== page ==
Disposable income - Determine Disposable Income

"Disposable income - Determine Disposable Income" submitted by SchoolGrantsfor Editorial Team and last updated on Monday 9th January 2012

Disposable income is the amount of your total (gross) salary minus any deductions required by law — such as state and/or federal income tax, child support, and mandatory retirement deductions. In the state of Texas, your employer may also charge an administrative fee of up to $10 for processing these transactions.

Administrative wage garnishment on a defaulted federal student loan may not exceed 15% of the borrower’s disposable income without the written consent of the borrower, per section 488A(a)(1) of the Higher Education Act of 1965 and the regulations at 34 CFR 682.401(b)(9). Disposable income is defined by section 488A(e) of the Higher Education Act of 1965 and the regulations at 34 CFR 682.200(b) as the income that remains after deducting any amounts required by law to be withheld. Amounts required by law to be withheld include federal, state and local taxes, FICA taxes and other wage garnishment payments.

The regulations also require the full monthly payment to “not be more than is reasonable and affordable based on the borrower’s total financial circumstances.” The determination of what is reasonable and affordable must include consideration of the borrower’s disposable income and necessary expenses such as food, housing, utilities, medical care, dependent care, work-related expenses and other federal student loan repayment obligations.

If the collection agency is unwilling to work with you on determining a reasonable and affordable payment, you should seek help from a legal aid attorney. Otherwise you’ll be forced to either find an extra $120 a month for six months in your budget or wait about 5 years to go back to college..

Trends in Personal and Family Income (See Below Table and Graph)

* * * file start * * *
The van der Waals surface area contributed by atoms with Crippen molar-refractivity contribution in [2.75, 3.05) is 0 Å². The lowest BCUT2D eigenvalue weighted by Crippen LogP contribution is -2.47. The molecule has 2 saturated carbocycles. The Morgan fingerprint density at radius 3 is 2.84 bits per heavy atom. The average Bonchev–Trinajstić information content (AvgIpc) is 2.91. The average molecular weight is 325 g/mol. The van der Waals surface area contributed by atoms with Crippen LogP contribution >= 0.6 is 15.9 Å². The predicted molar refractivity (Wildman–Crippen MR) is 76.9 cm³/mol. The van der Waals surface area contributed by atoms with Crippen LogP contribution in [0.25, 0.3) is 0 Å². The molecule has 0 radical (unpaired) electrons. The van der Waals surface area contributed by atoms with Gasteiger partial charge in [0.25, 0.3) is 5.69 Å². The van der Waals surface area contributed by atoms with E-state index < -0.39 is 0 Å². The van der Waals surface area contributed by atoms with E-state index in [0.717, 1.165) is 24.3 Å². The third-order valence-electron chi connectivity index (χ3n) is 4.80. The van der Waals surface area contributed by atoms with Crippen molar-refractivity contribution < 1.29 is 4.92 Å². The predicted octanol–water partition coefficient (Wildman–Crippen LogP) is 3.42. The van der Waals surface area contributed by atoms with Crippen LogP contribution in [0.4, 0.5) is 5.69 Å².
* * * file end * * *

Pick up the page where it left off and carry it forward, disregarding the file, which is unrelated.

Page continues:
Trends in Personal and Family Income in California, 1989-99, in Constant 1999 Dollars
Adjusted for inflation, per capita disposable personal income increased about five percent between 1989 and 1999 for California residents. At decade’s end, the average individual had $1,199 more disposable income than in 1989.

These increases in income, however, would disappear completely if not for the economic expansion in 1998 and 1999. In fact, the personal disposable income of Californians, on average, decreased by $465 between 1989 and 1997.

Year Personal Disposable Income ($) Personal Income ($) Maiden Family Income ($)
1989  $23,996 $27,705 $46,031
1990 24,086 27,709 47,724
1991 23,443 26,747 46,393
1992 23,657 26,784 44,086
1993 23,159 26,251 44,768
1994 23,038 26,193 42,068
1995 23,262 26,588 44,936
1996 23,289 26,956 45,871
1997 23,531 27,573 46,060
1998 24,309 28,720 47,223
1999 25,195 29,910 48,338
89-97 -465 -132 29
89-99 1,199 2,205 2,307

Source: California Department of Finance; U.S. Department of Commerce, Bureau of Economic Analysis, http://www.bea.doc.gov

Notes: A family is a group of two people or more (one of whom is the householder) related by birth, marriage, or adoption and residing together; all such people (including related subfamily members) are considered as members of one family.